Determinants of richness patterns differ between rare and common species: implications for Gesneriaceae conservation in China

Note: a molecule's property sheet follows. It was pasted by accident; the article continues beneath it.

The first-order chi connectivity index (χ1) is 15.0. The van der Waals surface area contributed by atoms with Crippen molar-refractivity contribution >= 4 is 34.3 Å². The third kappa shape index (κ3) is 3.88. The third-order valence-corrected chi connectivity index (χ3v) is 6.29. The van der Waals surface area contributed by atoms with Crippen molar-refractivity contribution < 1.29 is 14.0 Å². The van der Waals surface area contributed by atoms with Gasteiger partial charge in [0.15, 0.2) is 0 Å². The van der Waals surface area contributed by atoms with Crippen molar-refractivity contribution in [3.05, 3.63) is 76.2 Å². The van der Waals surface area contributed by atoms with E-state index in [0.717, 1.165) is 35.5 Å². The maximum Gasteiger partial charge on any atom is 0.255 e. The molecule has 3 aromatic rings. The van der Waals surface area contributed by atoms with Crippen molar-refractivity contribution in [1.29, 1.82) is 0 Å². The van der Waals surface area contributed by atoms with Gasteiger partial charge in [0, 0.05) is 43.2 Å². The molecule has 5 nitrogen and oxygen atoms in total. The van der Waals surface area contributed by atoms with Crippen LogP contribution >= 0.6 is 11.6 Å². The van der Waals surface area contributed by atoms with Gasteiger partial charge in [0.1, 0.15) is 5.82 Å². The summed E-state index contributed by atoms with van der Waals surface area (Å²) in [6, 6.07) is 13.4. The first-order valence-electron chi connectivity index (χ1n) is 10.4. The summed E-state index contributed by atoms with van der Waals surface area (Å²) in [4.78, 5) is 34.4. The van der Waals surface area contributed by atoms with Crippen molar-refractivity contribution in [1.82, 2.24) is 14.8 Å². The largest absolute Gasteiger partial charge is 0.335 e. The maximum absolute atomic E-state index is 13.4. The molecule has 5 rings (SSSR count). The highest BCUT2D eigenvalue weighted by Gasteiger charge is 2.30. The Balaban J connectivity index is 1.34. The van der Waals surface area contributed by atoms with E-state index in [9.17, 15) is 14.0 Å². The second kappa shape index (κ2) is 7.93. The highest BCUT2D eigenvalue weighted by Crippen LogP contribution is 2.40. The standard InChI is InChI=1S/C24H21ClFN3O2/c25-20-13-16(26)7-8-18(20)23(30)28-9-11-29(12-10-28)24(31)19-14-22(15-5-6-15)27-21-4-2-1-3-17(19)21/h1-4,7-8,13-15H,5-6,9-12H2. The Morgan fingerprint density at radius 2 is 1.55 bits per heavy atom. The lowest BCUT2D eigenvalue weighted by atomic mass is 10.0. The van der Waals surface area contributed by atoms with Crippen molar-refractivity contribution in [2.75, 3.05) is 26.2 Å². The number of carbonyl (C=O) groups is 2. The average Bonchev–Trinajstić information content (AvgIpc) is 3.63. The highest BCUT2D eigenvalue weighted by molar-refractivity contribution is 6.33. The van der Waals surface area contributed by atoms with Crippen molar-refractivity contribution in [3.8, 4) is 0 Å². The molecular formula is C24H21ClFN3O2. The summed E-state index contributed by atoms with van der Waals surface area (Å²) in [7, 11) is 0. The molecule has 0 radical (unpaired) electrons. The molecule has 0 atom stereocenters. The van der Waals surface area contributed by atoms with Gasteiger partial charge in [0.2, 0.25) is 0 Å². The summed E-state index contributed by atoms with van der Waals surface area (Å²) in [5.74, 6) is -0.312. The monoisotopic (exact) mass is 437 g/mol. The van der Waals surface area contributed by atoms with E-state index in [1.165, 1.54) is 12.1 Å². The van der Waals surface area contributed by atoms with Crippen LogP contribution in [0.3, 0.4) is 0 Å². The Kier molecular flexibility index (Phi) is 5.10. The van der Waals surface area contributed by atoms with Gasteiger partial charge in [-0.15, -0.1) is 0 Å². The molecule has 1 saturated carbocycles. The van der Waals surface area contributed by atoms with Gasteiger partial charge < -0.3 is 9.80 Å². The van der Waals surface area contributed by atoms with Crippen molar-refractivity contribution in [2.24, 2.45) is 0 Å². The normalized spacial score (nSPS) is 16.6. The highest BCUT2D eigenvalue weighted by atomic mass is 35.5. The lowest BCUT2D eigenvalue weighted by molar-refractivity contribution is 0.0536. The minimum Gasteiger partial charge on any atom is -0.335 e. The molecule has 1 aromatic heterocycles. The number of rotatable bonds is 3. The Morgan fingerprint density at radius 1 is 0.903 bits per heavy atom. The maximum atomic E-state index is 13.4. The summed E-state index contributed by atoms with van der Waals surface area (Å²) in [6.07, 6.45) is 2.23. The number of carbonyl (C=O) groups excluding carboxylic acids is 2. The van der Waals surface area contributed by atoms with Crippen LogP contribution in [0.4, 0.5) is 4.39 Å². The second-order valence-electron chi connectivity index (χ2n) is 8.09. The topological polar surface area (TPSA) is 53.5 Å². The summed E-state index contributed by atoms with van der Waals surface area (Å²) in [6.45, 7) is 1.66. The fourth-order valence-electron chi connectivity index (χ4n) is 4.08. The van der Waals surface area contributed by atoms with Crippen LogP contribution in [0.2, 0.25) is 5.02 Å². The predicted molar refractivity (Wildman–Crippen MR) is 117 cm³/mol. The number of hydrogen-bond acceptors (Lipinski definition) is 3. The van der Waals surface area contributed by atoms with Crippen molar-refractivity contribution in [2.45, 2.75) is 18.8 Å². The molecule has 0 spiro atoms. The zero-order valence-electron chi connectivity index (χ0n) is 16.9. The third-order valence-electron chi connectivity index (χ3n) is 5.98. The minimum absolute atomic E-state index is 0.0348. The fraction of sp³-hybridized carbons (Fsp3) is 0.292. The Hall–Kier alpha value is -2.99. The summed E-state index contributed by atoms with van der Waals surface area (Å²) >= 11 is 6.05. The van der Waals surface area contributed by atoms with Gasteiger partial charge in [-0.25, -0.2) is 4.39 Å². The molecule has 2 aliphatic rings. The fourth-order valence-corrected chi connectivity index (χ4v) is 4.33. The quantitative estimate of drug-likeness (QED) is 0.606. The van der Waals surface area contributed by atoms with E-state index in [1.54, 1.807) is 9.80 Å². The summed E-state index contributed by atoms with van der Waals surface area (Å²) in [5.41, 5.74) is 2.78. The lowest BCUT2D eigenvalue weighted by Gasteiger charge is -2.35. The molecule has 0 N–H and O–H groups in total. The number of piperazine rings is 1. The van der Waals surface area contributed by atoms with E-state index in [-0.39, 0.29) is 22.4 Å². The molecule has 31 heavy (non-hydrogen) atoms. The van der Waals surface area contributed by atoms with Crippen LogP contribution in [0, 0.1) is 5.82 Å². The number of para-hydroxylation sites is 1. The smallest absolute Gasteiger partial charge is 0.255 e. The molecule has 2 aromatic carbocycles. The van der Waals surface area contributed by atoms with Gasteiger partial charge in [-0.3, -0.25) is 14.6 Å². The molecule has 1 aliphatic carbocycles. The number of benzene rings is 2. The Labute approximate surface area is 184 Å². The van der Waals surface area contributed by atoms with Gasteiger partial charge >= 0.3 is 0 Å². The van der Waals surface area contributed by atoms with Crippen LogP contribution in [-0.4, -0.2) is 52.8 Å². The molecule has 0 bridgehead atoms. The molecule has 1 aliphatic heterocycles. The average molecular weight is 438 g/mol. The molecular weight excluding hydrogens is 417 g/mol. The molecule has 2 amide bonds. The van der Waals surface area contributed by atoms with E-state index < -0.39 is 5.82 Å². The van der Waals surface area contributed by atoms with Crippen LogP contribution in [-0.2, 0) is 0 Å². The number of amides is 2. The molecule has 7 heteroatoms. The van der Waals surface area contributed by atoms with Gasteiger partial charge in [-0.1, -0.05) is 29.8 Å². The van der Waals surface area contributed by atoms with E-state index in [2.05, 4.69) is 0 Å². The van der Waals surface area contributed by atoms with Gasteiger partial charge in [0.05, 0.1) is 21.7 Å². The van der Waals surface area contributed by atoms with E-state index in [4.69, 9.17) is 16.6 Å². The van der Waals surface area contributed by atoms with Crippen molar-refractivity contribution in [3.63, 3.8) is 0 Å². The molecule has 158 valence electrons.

Aim: Whether richness patterns and determinants are consistent between common and rare species remains controversial, and the answer is fundamental for the conservation of species in vulnerable habitats. Although effects of climate and geological history on species richness have been widely explored, their relative contribution among common and rare species is poorly understood. Here, using a valuable ornamental plant family Gesneriaceae, we evaluated how contemporary climate, habitat heterogeneity and long-term climate change affect the distribution of rare and common species. Additionally, we identified hotspots of Gesneriaceae diversity and evaluated its protection gap in China. Location: China. Methods: Distribution of Gesneriaceae was compiled at a spatial resolution of 50x50km. Species were grouped as rare and common based on the number of grid cells they occupied, and their richness patterns and hotspots were estimated separately. Generalized linear models and Random Forest were used to compare effects of different factors on species richness. Results: Richness of Gesneriaceae peaked in south-western China. The Yunnan-Guizhou Plateau and Hengduan Mountains were identified as hotspots for overall and common species, while only the former was hotspot for rare species. Temperature seasonality, winter coldness and temperature change since the Last Glacial Maximum (LGM) dominated species richness patterns, but their relative effects differed between species range size. Temperature seasonality had strongest effects on richness of common species, whereas temperature change since the LGM was strongest for rare species. Neither current nor past precipitation affects richness patterns significantly. Main conclusions: Gesneriaceae species richness is strongly influenced by temperature changes. Specifically, rare and common species are primarily dominated by long- and short-term temperature changes, respectively. These findings suggest that most Gesneriaceae species may face high risk under future climate changes, and hence, more conservation efforts are urgently needed, especially in Yunnan-Guizhou Plateau, which is hotspot of rare species.